The Sorrow and the Pity Blu-ray Review: A Multi-perspective Essay on the German Occupation of France

It’s 259 minutes long, it’s a bunch of interviews with folks who resisted (and others who collaborated with) the German Occupation of France, and it’s occasionally spiced with bits of newsreels and other propagandistic material.

If you’re not interested in World War II, you will likely struggle to connect with The Sorrow and the Pity. You’ll find it a slog.

To extract anything from it, the rest of us must surrender and allow its relaxed rhythm to permeate our minds. To listen—and then listen some more. Director/interviewer Marcel Ophuls (the son of filmmaker Max Ophuls) probes one interviewee after the next (much of the film centers on the city of Clermont-Ferrand, near Vichy). Their testimony paints a detailed picture of what it was like (for common folks and those in positions of power) to live through the siege. How it might feel, for example, to know that your neighbor gave you up to the Nazis.

There is plenty that is said, and lots left unsaid. Exhaustion, pride, conflicts of loyalty—The Sorrow and the Pity is a multifaceted portrait of human frailty writ large. It withholds judgment. Ophuls gives us so much to absorb. Yet he leaves it to us to decide how we might feel about everything he shows us.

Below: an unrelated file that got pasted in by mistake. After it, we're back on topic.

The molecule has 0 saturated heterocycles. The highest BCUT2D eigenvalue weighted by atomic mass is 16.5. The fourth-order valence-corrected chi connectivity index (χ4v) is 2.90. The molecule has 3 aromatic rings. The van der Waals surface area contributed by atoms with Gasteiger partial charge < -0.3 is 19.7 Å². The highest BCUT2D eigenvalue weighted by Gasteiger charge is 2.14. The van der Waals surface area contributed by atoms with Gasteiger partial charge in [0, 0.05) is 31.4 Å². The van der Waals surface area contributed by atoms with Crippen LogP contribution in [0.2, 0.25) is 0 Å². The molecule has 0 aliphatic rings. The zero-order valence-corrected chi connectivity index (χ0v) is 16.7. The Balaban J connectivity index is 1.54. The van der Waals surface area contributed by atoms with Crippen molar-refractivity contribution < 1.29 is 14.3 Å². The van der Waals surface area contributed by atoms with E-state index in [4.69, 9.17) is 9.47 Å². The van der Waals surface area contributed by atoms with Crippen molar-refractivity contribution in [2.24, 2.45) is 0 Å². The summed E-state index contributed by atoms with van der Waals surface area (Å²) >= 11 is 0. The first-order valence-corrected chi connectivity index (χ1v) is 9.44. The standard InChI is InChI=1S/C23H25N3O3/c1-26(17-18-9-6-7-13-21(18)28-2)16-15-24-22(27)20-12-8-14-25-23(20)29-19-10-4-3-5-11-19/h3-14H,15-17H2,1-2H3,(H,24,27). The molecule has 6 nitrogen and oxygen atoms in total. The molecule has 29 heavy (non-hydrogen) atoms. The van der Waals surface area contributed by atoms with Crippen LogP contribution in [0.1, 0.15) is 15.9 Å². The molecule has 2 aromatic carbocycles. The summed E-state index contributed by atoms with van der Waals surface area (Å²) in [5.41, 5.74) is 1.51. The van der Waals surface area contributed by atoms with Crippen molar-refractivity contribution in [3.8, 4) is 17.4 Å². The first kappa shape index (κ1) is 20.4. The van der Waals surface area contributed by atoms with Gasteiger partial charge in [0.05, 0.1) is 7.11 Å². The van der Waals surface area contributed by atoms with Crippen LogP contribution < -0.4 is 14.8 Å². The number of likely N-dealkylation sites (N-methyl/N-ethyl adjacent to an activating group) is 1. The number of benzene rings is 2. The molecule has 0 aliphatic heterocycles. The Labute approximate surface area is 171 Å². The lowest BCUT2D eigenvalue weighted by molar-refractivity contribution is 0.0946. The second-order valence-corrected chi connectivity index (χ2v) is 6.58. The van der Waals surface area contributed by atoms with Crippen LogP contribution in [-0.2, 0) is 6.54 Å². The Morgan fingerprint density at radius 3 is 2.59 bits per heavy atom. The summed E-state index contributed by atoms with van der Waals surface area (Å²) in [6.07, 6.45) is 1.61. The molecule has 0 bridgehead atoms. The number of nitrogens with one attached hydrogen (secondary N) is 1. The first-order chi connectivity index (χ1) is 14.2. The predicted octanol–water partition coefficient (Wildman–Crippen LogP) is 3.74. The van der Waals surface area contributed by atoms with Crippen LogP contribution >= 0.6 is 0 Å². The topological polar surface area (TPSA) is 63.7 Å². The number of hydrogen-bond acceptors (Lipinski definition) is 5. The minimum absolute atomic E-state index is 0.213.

It was hard going for me, but I applaud the film’s achievement. Ophuls avoids presenting his subjects in cheap, didactic terms. The film is anti-propagandistic. Collecting memories—archiving a treasure trove of footage produced during one of the darker times in history—The Sorrow and the Pity is an incredible document.

Kino Lorber has released The Sorrow and the Pity on a two-disc Blu-ray, in a new 2K restoration. Disc one has Part 1 of the film and a visual history of Marcel Ophuls. Disc two has Part 2 of the film and the re-release trailer.

Jack Cormack

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